In some EU15 countries, the high number of predicted immigrants raised fears among politicians and the general public that already high unemployment rates would rise further once 'cheap' labour flooded the market.
In 2004, 75% of Germans surveyed expected unemployment to rise following the accession of the Central and Eastern European states; only 28% welcomed the expansion. In France, the 'Polish plumber' became a symbol for a perceived threat to the national labour market due to EU expansion, a perception that helped fuel France´s rejection of the EU Constitution in May 2005.
Attempts by economists and other researchers to predict the number of labour migrants from Central and Eastern Europe came to varying conclusions
A look at the southern enlargement of the EU suggested that a large inflow of labour migrants was not to be expected. Following the accession of Spain, Portugal and Greece to the EU in the 1980s, relatively little migration took place between the new and old member states; the number of migrants even declined slightly. It was argued, however, that the case of these countries was not comparable to the case of the EU8, as the wage difference between the latter and the EU15 was going to be much higher at the time of their accession than had been the case for Spain, Portugal or Greece.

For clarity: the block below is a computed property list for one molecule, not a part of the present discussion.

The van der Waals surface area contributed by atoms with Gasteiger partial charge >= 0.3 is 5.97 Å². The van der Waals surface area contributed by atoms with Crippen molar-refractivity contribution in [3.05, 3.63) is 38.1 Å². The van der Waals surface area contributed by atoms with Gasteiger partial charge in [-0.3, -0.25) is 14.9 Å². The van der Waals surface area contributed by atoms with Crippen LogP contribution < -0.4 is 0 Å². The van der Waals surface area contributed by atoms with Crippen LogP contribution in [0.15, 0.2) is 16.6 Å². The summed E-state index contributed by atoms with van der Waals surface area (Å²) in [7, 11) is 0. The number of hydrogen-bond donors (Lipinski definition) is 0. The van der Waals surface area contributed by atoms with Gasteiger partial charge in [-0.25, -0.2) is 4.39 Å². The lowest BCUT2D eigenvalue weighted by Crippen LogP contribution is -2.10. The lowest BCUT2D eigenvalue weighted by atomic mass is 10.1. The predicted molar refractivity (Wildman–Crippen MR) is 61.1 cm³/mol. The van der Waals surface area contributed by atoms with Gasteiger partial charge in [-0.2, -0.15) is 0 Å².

In light of the number of Central and Eastern European labour migrants anticipated, Germany and Austria were particularly concerned that they would be the recipients of the majority of labour migrants from the EU8, given their geographical proximity to those countries; a proximity that was not there in the case of Spain, Portugal and Greece's accession to the EU. Fears surrounding this geographical proximity were increased by the fact that approximately 80% of the migrant workers arriving from Central and Eastern Europe since the fall of the Iron Curtain have chosen Germany or Austria as their destination.
Two years after accession, it is possible to examine the preliminary experiences of those EU15 countries that chose to allow the unrestricted free movement of workers and to ask whether it makes sense for Germany to continue to disallow it.
Michael Heinen and Anna Pegels are doctoral students in international economic relations at the Ruhr-University of Bochum.